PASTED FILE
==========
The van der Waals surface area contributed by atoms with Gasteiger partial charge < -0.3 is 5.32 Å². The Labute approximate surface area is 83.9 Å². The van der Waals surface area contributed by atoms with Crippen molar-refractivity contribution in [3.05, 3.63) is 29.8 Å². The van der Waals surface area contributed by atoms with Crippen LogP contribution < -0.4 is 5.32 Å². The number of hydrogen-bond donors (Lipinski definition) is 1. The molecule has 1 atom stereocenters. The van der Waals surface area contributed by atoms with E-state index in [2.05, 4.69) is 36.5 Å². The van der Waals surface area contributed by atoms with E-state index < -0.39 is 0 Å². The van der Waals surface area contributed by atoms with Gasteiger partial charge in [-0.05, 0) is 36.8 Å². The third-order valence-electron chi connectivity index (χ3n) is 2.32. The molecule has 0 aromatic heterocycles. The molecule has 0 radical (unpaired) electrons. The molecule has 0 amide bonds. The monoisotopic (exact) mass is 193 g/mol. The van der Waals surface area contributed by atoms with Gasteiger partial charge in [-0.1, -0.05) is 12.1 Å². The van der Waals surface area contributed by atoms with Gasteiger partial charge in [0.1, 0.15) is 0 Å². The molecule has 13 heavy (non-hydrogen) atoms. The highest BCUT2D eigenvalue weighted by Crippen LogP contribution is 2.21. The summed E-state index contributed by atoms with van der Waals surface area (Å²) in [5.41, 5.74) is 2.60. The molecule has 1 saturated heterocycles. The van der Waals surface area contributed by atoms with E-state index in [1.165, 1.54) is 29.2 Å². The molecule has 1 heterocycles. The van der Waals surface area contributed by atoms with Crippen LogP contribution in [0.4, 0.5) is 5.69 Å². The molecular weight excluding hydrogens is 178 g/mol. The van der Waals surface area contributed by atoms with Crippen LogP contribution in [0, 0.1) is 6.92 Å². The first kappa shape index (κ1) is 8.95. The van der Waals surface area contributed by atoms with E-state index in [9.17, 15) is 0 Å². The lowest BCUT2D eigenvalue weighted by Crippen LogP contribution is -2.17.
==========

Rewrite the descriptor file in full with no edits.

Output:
The van der Waals surface area contributed by atoms with Gasteiger partial charge < -0.3 is 5.32 Å². The Labute approximate surface area is 83.9 Å². The van der Waals surface area contributed by atoms with Crippen molar-refractivity contribution in [3.05, 3.63) is 29.8 Å². The van der Waals surface area contributed by atoms with Crippen LogP contribution < -0.4 is 5.32 Å². The number of hydrogen-bond donors (Lipinski definition) is 1. The molecule has 1 atom stereocenters. The van der Waals surface area contributed by atoms with E-state index in [2.05, 4.69) is 36.5 Å². The van der Waals surface area contributed by atoms with E-state index < -0.39 is 0 Å². The van der Waals surface area contributed by atoms with Gasteiger partial charge in [-0.05, 0) is 36.8 Å². The third-order valence-electron chi connectivity index (χ3n) is 2.32. The molecule has 0 aromatic heterocycles. The molecule has 0 radical (unpaired) electrons. The molecule has 0 amide bonds. The monoisotopic (exact) mass is 193 g/mol. The van der Waals surface area contributed by atoms with Gasteiger partial charge in [-0.1, -0.05) is 12.1 Å². The van der Waals surface area contributed by atoms with Gasteiger partial charge in [0.1, 0.15) is 0 Å². The molecule has 13 heavy (non-hydrogen) atoms. The highest BCUT2D eigenvalue weighted by Crippen LogP contribution is 2.21. The summed E-state index contributed by atoms with van der Waals surface area (Å²) in [5.41, 5.74) is 2.60. The molecule has 1 saturated heterocycles. The van der Waals surface area contributed by atoms with E-state index in [1.165, 1.54) is 29.2 Å². The molecule has 1 heterocycles. The van der Waals surface area contributed by atoms with Crippen LogP contribution in [0.4, 0.5) is 5.69 Å². The molecular weight excluding hydrogens is 178 g/mol. The van der Waals surface area contributed by atoms with Crippen LogP contribution in [0, 0.1) is 6.92 Å². The first kappa shape index (κ1) is 8.95. The van der Waals surface area contributed by atoms with E-state index in [9.17, 15) is 0 Å². The lowest BCUT2D eigenvalue weighted by Crippen LogP contribution is -2.17.